There are some aspects on the initialization code that really need a rework. There's definitely a race condition there just getting the main semaphore created that's used to syncrhonize everything. I've got a whole laundry list of things I intend on cleaning up in this area, but I don't have enough of the other stuff I'm dependent upon finished yet.
One potential work around would be to keep a single RexxStart session always active...maybe by calling back into an exit or function in your server that just puts the thread in a wait state. Once that's done, the initialiazation race condition will be avoided.
Thanks for the quick response!Absolutely -- I assume that it would, on any Linux. [I should have said:
> > OK, I have now got to the point where the finger is
> > definitely pointing at
> > ooRexx. If I serialize calls to RexxStart by putting a
> > mutex around it,
> > everything runs perfectly. If unserialized, the segmentation fault
> > occurs while Rexx is starting up and before any lines in the Rexx file
> > seem to be interpreted. Here's what GDB shows:
> > ...
> > The routine it fails in is almost trivial, but says: /* This method
> > should be called within a critical section */ and there are various
> > things in RexxInitialize that probably do the right thing
> > (this works fine
> > in Windows) but they depend on conditional code (#if SHARED
> > and the like).
> > So I'm wordering if the .deb package was built without some vital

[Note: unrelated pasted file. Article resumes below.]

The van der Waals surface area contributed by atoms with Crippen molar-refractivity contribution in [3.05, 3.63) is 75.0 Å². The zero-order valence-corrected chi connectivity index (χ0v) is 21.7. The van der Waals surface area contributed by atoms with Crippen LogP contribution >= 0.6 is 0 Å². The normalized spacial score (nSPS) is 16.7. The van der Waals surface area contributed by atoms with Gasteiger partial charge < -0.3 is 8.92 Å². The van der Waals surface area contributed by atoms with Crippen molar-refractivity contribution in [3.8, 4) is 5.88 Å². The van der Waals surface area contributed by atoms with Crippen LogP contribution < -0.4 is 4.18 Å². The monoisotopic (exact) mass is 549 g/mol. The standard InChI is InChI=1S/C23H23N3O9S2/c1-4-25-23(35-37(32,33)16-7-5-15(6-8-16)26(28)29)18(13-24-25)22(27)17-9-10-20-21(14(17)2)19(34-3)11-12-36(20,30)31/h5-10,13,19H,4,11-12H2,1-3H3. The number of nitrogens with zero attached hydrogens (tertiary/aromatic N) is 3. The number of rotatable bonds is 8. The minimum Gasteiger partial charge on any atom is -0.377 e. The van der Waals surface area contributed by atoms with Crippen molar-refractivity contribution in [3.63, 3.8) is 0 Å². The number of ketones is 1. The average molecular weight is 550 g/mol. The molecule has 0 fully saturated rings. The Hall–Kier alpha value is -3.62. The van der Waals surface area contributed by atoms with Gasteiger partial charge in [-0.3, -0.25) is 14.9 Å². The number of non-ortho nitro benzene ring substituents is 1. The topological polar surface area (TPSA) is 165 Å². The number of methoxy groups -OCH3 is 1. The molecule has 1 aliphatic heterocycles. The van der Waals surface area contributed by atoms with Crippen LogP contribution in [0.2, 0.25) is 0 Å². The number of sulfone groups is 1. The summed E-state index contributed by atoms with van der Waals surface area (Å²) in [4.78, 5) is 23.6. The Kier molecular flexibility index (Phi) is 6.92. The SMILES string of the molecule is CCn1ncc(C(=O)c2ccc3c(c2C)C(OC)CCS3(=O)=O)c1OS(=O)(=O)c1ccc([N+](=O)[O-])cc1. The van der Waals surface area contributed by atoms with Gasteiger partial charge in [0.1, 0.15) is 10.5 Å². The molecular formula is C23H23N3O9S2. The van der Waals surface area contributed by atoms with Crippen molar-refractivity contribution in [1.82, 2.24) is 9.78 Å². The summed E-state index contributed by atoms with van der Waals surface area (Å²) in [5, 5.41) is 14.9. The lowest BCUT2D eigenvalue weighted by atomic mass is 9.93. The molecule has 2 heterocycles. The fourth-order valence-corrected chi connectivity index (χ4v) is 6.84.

> > compile-time option?
> That is possible. But, Ubuntu is Linux and the compilation is done
> using the standard configure mechanism and gcc. So, in theory, it
> should be compiled the same as if it were compiled on Fedora or SuSE.
> That doesn't mean that there isn't a problem with a compile-time
> option of course. Just that I think the error will also show up if
> you were working on a SuSE or Fedora system.
I wonder if the Linux packages(s) ...]
This looks like exactly the same problem I had when porting to the Nokia
N800 earlier this year, and that was under Debian (on x86) and Maemo (on
ARM). I ran out of time (and the tools were inadequate) then, to
investigate -- but worked around it by making the web server
single-threaded (which was fine for a single-user application). So this
happens on at least 3 Linux environments.
I have now re-ported the whole thing (with a complete review/rewrite of
the threading and critsec domains) from scratch .. and the problem is the
same. I have also now kept the application multi-threaded, and the only
difference between 'works' and 'crashes' is a mutex lock around the
RexxStart call so that calls to ooRexx are serialized.I can let you have a VMWare appliance that fails every time (it's about
> Rick has opened up at task, I believe, to remove as much of the
> conditional compile code as possible. (Tasks are where we are keeping
> track of things we are planning on doing.)
> Since it looks like the segmentation fault is in ooRexx, we definitely
> want to fix it. The probability is highest that Rick will fix it, but
> one of these days I might fix a hard one myself. <grin>
> You could open a bug in tracker. If you had some sample code that
> caused the problem and attached it to the bug that would be ideal.
> Almost every bug that has some simple program attached that
> demonstrates the bug has been fixed in a short time.
2GB, zipped). Since this is a timing-related multi-thread thing, in my
experience trying to make a failing small testcase takes much longer than
applying some thought-experiment.
I'll open a bug if that helps, but I'm happy to help out too -- I just
need some suggestions to try (reverse engineering the ooRexx kernel isn't
really a good way to address this kind of -- probably very simple --
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